“The Skillful Teacher” by Jon Saphier, Mary Ann Halye-Speca, and Robert Gower is one of the cornerstones of education preparation programs. The discoveries I’m making while reading it after a few years of classroom experience are enlightening.
“‘The indispensable characteristic of successful teachers in low-income-area schools is a positive attitude. It is not enough for a teacher to use the right words. The critical question is, what implicit and explicit messages are students getting from the teacher about their ability to learn?’ (Frick, 1987)” (Saphier, 305)
Any teacher who has worked or does work in a low-income-area school could tell you that having a positive attitude in such a setting is no easy feat. We are constantly overwhelmed with the knowledge that our students are not performing to state standards and feeling the burden of not having enough time or resources to meet their needs. The pressure of this environment is nothing sort of stressful, but here’s an uplifting message by Rita Pierson who became an instant hero of mine after I discovered it.
Here is the jingle she taught her students:
I am somebody.
I was somebody when I came,
I’ll be a better somebody when I leave,
I am powerful, and I am strong.
I deserve the education that I get here.
I have things to do, people to impress,
and places to go!
You see, as Saphier states, “In many poor communities, a major obstacle to motivation for students, especially high school students, is the absence of hope, the absence of faith that doing well in school would give them a chance at a better life. These students believe there is no payoff in store for investing in effective effort. The competencies they would gain from better school achievement are viewed as irrelevant to having a better life (305).” Additionally, students in these communities lack role models and mentors who look like them, we have to build community connections and bring them into our classrooms. Peer culture is also a challenge; its not always “cool” to do well in school. “Whereas individual teachers can work on such cultures within the four walls of their classrooms, the job, especially in American inner cities and among the rural poor, is to build such cultures school-wide (306).” Last year, I had the pleasure of attending a talk by Geoffrey Canada, founder of The Harlem Children’s Zone. One of the points that stayed with me was that he changed the culture not only in his schools, but in the community of Harlem. He reached out to families to ensure that they understand why it is important for students to do well in school. If the culture of the community does not support the educational mission, he said, we simply have to change it.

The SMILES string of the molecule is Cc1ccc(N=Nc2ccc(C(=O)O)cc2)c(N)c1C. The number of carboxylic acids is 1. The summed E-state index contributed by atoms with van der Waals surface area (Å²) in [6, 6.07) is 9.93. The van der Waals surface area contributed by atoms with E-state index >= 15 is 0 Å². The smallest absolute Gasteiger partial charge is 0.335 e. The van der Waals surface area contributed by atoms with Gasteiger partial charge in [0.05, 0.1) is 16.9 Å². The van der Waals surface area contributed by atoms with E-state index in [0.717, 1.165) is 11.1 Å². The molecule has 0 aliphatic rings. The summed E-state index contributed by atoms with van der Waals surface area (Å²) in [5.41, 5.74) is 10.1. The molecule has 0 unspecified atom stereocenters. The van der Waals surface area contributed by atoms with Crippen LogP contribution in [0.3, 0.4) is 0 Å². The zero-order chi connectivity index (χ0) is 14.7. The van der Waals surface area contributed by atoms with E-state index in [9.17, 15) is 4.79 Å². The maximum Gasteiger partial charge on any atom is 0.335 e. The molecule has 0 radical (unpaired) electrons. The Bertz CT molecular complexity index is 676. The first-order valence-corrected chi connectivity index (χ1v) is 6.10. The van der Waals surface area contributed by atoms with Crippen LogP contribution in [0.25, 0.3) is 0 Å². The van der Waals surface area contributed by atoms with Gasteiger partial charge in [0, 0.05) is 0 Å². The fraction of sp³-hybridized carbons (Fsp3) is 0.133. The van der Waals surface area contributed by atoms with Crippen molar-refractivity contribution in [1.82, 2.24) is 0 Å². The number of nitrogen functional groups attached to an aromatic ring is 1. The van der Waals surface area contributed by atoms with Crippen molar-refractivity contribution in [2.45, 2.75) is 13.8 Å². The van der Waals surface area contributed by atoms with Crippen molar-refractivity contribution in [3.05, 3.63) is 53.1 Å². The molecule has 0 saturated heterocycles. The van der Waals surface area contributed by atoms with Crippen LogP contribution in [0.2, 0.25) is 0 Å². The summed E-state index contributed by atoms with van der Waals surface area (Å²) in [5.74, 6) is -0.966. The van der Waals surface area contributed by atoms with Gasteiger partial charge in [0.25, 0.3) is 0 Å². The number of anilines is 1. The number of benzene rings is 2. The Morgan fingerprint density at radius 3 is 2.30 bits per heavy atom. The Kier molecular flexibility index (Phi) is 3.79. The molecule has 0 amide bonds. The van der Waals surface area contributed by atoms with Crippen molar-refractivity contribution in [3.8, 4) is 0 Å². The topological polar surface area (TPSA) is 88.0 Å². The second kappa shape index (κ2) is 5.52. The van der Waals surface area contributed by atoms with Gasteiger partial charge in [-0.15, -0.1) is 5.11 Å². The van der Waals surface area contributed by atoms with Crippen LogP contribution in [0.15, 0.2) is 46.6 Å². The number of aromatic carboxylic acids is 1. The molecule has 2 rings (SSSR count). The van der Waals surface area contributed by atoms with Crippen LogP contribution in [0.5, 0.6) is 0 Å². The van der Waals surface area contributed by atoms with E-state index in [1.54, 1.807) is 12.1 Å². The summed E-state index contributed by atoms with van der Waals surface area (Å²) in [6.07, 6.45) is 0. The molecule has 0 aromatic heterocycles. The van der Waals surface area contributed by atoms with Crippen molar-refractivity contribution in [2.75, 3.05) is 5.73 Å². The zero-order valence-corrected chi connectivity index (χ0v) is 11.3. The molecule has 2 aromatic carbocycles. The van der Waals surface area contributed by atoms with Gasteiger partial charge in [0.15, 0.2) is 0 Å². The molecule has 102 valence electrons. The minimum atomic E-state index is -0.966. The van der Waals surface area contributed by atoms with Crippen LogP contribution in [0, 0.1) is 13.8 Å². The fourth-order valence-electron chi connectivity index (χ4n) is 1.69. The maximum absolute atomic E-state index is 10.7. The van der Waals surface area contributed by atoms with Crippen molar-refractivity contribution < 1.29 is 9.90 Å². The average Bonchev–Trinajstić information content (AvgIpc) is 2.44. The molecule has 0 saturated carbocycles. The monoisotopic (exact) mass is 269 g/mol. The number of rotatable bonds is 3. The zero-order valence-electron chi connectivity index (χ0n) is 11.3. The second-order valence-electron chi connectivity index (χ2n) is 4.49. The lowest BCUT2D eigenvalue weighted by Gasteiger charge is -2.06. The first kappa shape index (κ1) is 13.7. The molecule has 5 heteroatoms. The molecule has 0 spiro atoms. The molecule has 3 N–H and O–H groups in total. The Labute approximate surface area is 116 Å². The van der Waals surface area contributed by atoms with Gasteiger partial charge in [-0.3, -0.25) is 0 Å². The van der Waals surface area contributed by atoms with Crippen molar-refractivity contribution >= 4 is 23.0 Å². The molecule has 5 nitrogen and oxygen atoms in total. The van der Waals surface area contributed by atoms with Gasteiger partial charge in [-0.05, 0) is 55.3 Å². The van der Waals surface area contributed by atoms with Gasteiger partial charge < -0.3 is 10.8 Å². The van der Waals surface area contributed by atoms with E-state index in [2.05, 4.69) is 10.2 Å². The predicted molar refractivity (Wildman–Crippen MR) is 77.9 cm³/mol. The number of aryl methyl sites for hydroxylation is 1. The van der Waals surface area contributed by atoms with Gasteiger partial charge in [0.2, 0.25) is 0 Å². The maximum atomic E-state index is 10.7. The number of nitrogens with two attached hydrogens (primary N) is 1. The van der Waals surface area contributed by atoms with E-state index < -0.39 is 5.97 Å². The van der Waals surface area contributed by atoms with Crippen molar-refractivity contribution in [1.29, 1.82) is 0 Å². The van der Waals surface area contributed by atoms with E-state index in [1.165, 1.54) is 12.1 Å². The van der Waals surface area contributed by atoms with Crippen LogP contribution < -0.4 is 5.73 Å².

I cannot help but believe that we are going about this all wrong. We relentlessly emphasize the importance of raising the scores as our primary goal and focus and I feel like we are overlooking a fundamental issue: the culture. Schools, districts, and communities need to identify what their culture is around academic success and if it does not match the educational mission, it needs to be changed. The Harlem Children’s Zone has a team of people who work solely with families on supporting their children to succeed in school and getting them to understand the importance of this for improving their child’s life. After all, who doesn’t want better for their children?